Bad day for Kathie Lee: Scandalous, Gifford's musical about the life of evangelist Aimee Semple McPherson, is closing on Broadway less than a month after it opened.
Sunday's performance of Scandalous will be its last.
News that the production is shuttering is not particularly surprising. The show has been savaged by critics, with the New York Times calling it "generic and dull" and "formulaic." The critic particularly gnashed his teeth over a biblical pageant in the show's second act, in which "collectors of camp" can watch "Adam and Eve chomp from a sequined apple" as the actress playing McPherson (Carolee Carmello) "vamps as an alluring Delilah as Sampson groans in beefcake bondage."
The Times was also unkind to Gifford, calling her "a perky television host with a bit of the mean girl lurking behind the blinding smile."
Steven Suskin of Variety giggled at some of Kathie Lee's choice lines: Her "hair is unruly as her spirit is wild" says Semple's mother onstage, holding her 6-week-old infant. The rhymes in Gifford's songs, Suskin sniped, were strange and silly: "changing world/ever-rearranging world" and "pompous piety/religiosity."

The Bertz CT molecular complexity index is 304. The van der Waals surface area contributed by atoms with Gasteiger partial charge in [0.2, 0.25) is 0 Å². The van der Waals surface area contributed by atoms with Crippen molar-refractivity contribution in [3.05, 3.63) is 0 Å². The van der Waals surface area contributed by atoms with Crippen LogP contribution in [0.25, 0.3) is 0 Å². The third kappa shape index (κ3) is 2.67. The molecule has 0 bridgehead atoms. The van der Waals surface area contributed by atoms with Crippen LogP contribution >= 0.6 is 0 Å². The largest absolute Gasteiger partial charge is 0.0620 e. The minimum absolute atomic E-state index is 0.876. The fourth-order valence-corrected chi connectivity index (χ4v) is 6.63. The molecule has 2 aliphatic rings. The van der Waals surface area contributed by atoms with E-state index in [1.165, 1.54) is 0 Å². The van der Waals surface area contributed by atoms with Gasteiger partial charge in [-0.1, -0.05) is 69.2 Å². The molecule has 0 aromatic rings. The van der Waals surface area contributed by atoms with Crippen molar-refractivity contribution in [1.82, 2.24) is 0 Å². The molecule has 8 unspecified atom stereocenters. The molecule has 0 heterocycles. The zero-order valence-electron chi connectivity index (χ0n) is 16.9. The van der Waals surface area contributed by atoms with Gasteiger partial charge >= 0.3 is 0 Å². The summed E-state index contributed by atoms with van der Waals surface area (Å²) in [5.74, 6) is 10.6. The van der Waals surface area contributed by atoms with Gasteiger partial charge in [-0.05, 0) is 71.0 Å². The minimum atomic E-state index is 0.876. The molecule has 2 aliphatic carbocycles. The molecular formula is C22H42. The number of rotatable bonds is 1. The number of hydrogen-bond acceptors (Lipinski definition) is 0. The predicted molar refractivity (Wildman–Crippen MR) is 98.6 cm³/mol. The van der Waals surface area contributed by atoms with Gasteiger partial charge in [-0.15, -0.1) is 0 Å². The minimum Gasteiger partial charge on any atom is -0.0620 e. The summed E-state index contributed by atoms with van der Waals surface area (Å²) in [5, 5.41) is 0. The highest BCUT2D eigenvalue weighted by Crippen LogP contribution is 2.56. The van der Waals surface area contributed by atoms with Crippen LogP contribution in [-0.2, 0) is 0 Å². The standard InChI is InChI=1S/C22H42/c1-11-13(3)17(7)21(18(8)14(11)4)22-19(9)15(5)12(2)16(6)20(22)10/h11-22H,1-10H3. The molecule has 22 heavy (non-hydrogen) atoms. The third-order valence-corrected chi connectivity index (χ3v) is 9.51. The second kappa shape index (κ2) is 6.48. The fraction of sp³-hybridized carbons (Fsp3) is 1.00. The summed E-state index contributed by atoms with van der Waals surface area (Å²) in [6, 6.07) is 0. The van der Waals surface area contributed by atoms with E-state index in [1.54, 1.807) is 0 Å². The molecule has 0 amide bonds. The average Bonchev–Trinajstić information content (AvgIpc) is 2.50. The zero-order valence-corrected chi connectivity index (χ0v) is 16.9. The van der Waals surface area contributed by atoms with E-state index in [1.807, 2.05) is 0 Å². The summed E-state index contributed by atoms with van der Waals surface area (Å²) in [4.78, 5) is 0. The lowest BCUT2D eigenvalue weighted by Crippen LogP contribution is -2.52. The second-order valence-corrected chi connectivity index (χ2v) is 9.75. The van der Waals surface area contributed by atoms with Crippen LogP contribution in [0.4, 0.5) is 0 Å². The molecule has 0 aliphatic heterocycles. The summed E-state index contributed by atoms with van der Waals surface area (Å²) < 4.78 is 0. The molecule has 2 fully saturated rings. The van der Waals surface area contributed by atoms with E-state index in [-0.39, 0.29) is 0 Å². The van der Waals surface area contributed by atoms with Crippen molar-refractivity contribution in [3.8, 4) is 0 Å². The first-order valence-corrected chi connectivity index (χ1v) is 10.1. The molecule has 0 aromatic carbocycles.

Newsday's critic also took Gifford to task for offering "nursery-rhyme lyrics such as 'come with me on bended knee,' 'you can touch the sky, why can't I?' and 'Hey little lassie, come show me your assie.'"
Nonetheless, anyone watching the TODAY Show when Gifford announced, with a trembling voice, that the show she'd spent some 13 years working on (and a year staging in Seattle) was coming to Broadway, feels a little bit for her today.
Aw, big hopes, big dreams! Smashed! If all this came from a celebrity you really liked, it might actually be sad.
The New York Daily News speculated that the show's lack of popularity stemmed from its length (a painful 2.5 hours), while the New York Times notes that ticket sales were slow for the musical. In fact, two of its producers, Amway scions Dick and Betsy DeVos, agreed to cover the show's financial losses for a few weeks, or it would have closed even sooner than Sunday.
The Times painted a woeful picture of the show's Thanksgiving season draw. At some performances, the cast was "playing to only a couple hundred people in the 1,450-seat Neil Simon Theater."
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